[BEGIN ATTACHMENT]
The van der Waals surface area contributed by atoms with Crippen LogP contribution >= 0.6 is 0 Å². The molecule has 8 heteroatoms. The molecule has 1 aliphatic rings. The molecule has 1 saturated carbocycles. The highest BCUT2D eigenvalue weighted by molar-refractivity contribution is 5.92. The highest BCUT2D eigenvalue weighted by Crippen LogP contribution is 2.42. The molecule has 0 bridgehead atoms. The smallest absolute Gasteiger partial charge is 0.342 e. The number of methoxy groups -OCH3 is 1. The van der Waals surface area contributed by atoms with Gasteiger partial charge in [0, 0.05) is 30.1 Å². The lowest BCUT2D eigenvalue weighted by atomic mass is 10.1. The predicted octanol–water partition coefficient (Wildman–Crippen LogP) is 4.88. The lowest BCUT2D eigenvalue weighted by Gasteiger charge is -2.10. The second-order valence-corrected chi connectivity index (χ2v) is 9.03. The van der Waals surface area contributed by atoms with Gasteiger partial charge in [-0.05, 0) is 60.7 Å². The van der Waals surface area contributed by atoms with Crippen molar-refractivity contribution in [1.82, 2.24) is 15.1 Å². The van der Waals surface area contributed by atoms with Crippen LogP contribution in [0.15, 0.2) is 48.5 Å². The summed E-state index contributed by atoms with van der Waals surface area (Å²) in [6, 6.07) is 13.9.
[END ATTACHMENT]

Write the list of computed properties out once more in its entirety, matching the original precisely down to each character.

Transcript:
The van der Waals surface area contributed by atoms with Crippen LogP contribution >= 0.6 is 0 Å². The molecule has 8 heteroatoms. The molecule has 1 aliphatic rings. The molecule has 1 saturated carbocycles. The highest BCUT2D eigenvalue weighted by molar-refractivity contribution is 5.92. The highest BCUT2D eigenvalue weighted by Crippen LogP contribution is 2.42. The molecule has 0 bridgehead atoms. The smallest absolute Gasteiger partial charge is 0.342 e. The number of methoxy groups -OCH3 is 1. The van der Waals surface area contributed by atoms with Gasteiger partial charge in [0, 0.05) is 30.1 Å². The lowest BCUT2D eigenvalue weighted by atomic mass is 10.1. The predicted octanol–water partition coefficient (Wildman–Crippen LogP) is 4.88. The lowest BCUT2D eigenvalue weighted by Gasteiger charge is -2.10. The second-order valence-corrected chi connectivity index (χ2v) is 9.03. The van der Waals surface area contributed by atoms with Gasteiger partial charge in [-0.05, 0) is 60.7 Å². The van der Waals surface area contributed by atoms with Crippen molar-refractivity contribution in [1.82, 2.24) is 15.1 Å². The van der Waals surface area contributed by atoms with Crippen LogP contribution in [0.15, 0.2) is 48.5 Å². The summed E-state index contributed by atoms with van der Waals surface area (Å²) in [6, 6.07) is 13.9.